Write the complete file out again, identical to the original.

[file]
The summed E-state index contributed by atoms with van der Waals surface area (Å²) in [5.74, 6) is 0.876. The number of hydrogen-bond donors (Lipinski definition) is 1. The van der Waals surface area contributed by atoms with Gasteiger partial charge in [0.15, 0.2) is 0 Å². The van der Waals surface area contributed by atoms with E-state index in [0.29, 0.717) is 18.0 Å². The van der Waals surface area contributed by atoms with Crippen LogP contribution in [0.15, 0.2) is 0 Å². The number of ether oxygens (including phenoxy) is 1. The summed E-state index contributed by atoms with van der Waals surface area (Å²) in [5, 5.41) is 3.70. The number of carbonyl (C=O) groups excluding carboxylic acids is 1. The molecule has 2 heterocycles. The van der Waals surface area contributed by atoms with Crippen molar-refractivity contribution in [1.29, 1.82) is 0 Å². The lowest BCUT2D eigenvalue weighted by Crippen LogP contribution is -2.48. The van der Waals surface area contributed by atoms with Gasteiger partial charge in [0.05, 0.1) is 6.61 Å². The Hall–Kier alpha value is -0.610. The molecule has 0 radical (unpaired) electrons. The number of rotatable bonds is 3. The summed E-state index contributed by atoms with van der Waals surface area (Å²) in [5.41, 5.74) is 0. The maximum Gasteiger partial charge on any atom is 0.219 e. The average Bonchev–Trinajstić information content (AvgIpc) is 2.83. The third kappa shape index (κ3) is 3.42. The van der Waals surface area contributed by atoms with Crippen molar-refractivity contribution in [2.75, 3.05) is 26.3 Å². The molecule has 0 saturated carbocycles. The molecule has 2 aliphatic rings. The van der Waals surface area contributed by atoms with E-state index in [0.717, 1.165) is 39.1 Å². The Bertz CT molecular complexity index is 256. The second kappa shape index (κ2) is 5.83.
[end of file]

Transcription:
The summed E-state index contributed by atoms with van der Waals surface area (Å²) in [5.74, 6) is 0.876. The number of hydrogen-bond donors (Lipinski definition) is 1. The van der Waals surface area contributed by atoms with Gasteiger partial charge in [0.15, 0.2) is 0 Å². The van der Waals surface area contributed by atoms with E-state index in [0.29, 0.717) is 18.0 Å². The van der Waals surface area contributed by atoms with Crippen LogP contribution in [0.15, 0.2) is 0 Å². The number of ether oxygens (including phenoxy) is 1. The summed E-state index contributed by atoms with van der Waals surface area (Å²) in [5, 5.41) is 3.70. The number of carbonyl (C=O) groups excluding carboxylic acids is 1. The molecule has 2 heterocycles. The van der Waals surface area contributed by atoms with Crippen molar-refractivity contribution in [1.29, 1.82) is 0 Å². The lowest BCUT2D eigenvalue weighted by Crippen LogP contribution is -2.48. The van der Waals surface area contributed by atoms with Gasteiger partial charge in [0.05, 0.1) is 6.61 Å². The Hall–Kier alpha value is -0.610. The molecule has 0 radical (unpaired) electrons. The number of rotatable bonds is 3. The summed E-state index contributed by atoms with van der Waals surface area (Å²) in [5.41, 5.74) is 0. The maximum Gasteiger partial charge on any atom is 0.219 e. The average Bonchev–Trinajstić information content (AvgIpc) is 2.83. The third kappa shape index (κ3) is 3.42. The van der Waals surface area contributed by atoms with Crippen molar-refractivity contribution in [2.75, 3.05) is 26.3 Å². The molecule has 0 saturated carbocycles. The molecule has 2 aliphatic rings. The van der Waals surface area contributed by atoms with E-state index in [0.717, 1.165) is 39.1 Å². The Bertz CT molecular complexity index is 256. The second kappa shape index (κ2) is 5.83.